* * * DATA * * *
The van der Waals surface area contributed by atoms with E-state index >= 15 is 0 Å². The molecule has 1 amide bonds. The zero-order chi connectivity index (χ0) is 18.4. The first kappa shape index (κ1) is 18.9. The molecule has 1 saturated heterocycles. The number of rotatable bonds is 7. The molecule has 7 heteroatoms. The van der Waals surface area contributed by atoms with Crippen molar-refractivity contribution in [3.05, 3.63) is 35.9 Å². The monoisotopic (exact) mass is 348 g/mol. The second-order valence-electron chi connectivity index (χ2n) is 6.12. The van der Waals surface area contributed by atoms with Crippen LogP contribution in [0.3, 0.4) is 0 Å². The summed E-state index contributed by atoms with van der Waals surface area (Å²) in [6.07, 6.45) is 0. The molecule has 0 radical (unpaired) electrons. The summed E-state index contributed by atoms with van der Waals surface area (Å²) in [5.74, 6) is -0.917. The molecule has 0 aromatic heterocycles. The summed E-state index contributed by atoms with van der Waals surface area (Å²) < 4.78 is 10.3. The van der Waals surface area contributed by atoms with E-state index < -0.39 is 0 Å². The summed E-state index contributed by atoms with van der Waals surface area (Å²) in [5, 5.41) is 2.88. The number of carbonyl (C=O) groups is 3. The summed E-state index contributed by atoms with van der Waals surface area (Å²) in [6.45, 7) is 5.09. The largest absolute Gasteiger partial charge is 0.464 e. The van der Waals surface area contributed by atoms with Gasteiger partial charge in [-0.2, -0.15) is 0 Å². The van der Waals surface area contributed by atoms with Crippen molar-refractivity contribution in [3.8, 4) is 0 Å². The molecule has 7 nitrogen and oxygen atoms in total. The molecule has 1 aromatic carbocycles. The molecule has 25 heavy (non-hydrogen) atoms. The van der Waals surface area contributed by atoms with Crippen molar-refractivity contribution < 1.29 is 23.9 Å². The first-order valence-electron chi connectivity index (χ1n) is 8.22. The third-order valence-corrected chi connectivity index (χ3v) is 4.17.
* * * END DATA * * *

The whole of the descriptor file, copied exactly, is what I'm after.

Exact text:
The van der Waals surface area contributed by atoms with E-state index >= 15 is 0 Å². The molecule has 1 amide bonds. The zero-order chi connectivity index (χ0) is 18.4. The first kappa shape index (κ1) is 18.9. The molecule has 1 saturated heterocycles. The number of rotatable bonds is 7. The molecule has 7 heteroatoms. The van der Waals surface area contributed by atoms with Crippen molar-refractivity contribution in [3.05, 3.63) is 35.9 Å². The monoisotopic (exact) mass is 348 g/mol. The second-order valence-electron chi connectivity index (χ2n) is 6.12. The van der Waals surface area contributed by atoms with Crippen LogP contribution in [0.3, 0.4) is 0 Å². The summed E-state index contributed by atoms with van der Waals surface area (Å²) in [6.07, 6.45) is 0. The molecule has 0 radical (unpaired) electrons. The summed E-state index contributed by atoms with van der Waals surface area (Å²) in [5.74, 6) is -0.917. The molecule has 0 aromatic heterocycles. The summed E-state index contributed by atoms with van der Waals surface area (Å²) < 4.78 is 10.3. The van der Waals surface area contributed by atoms with E-state index < -0.39 is 0 Å². The summed E-state index contributed by atoms with van der Waals surface area (Å²) in [5, 5.41) is 2.88. The number of carbonyl (C=O) groups is 3. The summed E-state index contributed by atoms with van der Waals surface area (Å²) in [6.45, 7) is 5.09. The largest absolute Gasteiger partial charge is 0.464 e. The van der Waals surface area contributed by atoms with Gasteiger partial charge in [-0.2, -0.15) is 0 Å². The van der Waals surface area contributed by atoms with Crippen molar-refractivity contribution in [3.8, 4) is 0 Å². The molecule has 7 nitrogen and oxygen atoms in total. The molecule has 1 aromatic carbocycles. The molecule has 25 heavy (non-hydrogen) atoms. The van der Waals surface area contributed by atoms with Crippen molar-refractivity contribution < 1.29 is 23.9 Å². The first-order valence-electron chi connectivity index (χ1n) is 8.22. The third-order valence-corrected chi connectivity index (χ3v) is 4.17.